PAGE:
Attempting to Come to Peace with Middle England and My Many Selves
For years, I’ve been in the habit of going for a walk or run at least every day. It’s one thing that I have found greatly improves my mental health and allows me to think and reflect on myself with clarity. When I started living with my parents again due to lockdown, it only seemed natural to try to continue that habit. I took all the different routes that I could think of around the town and around the countryside, trying to realign myself with the world around me. Some things I began to appreciate – I never noticed how beautiful the endless stretches of green fields were. But, soon I noticed that although I’d walked down nearly every path in my area, my feet refused to walk down a certain route. I, a fully-grown 21-year-old woman, could not walk down the same route I used to take to school.
I grew up in St Neots, Cambridgeshire. Growing up as a mixed-race Muslim kid in post-7/7 small-town Britain, I had a lot of uncertain feelings about myself and my place in the world. I felt so much shame over myself, my religion, my family, and the beliefs and cultures which shaped me inside. I suppressed these parts of me on the outside to avoid ridicule. Or, worse yet, I would ridicule these parts of me out of insecurity, to the point where I myself became problematic. My memories of growing up in St Neots are almost entirely shrouded in feelings of alienation and depression, of feeling like I didn’t have a place.
But now that was behind me, I was sure of it – I had been living in London for two years and Singapore for another: they were both places where the vast diversity of the world was apparent all around me, and I never felt alone because of my ethnicity or creed. I thought I’d left my feelings of alienation behind me, that I had transcended my past. And yet here I was, the feelings I had long buried rushing back over the simple act of walking down a footpath. What was wrong with me? Why couldn’t I confront this place? Why couldn’t I find peace?
I stopped taking my walks. I stayed in everyday applying hopelessly for jobs in London and looking into places I could move into straight away. I felt that I had to leave, that any hope of resolution was futile.
But then one day, after getting rejected yet again for a job, I left my bed for the first time in ages and started walking through the town and countryside again. The fields were now a golden yellow, a bright luminous ray stretching all around me. In this I saw so much possibility, the endlessness of it all bathing me in the limitless future ahead of me. However, I then remembered how it felt to look out of the window as a child, the vast expanse only solidifying my feelings of alienation. In the fields, I felt the future and past happening at once. And that was the answer.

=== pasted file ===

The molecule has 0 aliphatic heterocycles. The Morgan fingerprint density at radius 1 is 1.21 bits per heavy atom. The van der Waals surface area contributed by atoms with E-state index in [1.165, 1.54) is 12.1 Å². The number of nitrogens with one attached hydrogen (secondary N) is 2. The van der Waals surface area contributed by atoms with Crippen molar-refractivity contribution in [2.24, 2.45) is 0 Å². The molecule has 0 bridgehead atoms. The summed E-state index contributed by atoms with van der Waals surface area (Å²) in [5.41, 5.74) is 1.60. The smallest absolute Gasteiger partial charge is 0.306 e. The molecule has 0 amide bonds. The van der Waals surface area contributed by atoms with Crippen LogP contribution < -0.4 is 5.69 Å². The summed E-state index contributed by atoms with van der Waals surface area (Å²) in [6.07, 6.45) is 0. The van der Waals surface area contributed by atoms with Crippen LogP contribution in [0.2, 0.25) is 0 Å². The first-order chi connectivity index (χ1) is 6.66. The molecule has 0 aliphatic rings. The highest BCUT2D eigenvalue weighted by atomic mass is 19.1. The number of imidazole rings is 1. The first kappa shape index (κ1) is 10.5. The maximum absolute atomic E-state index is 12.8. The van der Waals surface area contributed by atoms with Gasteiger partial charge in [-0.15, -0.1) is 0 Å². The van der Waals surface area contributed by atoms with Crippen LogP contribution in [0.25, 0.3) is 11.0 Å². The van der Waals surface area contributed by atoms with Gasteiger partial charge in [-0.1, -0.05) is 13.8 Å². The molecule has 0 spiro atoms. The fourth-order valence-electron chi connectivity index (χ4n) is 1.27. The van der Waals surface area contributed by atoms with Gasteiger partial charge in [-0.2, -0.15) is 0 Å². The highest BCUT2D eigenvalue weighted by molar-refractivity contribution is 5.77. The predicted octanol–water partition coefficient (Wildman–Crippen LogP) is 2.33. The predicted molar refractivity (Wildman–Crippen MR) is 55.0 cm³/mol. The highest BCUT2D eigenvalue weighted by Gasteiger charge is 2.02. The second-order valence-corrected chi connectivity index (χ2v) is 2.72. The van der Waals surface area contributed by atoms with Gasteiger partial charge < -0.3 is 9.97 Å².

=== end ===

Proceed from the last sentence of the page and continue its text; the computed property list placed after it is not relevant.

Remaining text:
The hardest part of confronting the past isn’t forgetting. It’s easy to forget the feelings I once had here. It’s easy to try to replace old feelings with new ones. The hardest part is accepting those feelings as a still-formative part of me, in a present immersed in many pasts and possibilities.
I started slowly putting myself back together. I started acknowledging and embracing my experience growing up as a mixed-race Muslim child in Britain, talking to my friends about their own experiences and reading books on the experiences of various diaspora communities in the UK. I even started a book club, Diaspora Reads, to form a collaborative community to explore diasporic experiences through literature and discussion.
The other day I passed the route I used to take to school. For a moment, I stopped and contemplated walking down that path. Do I want to? Do I need to do this to heal?
I took a hard left and headed in the other direction. And maybe that’s okay.
Maybe that’s what it means to come to peace with my feelings, my past, and my future.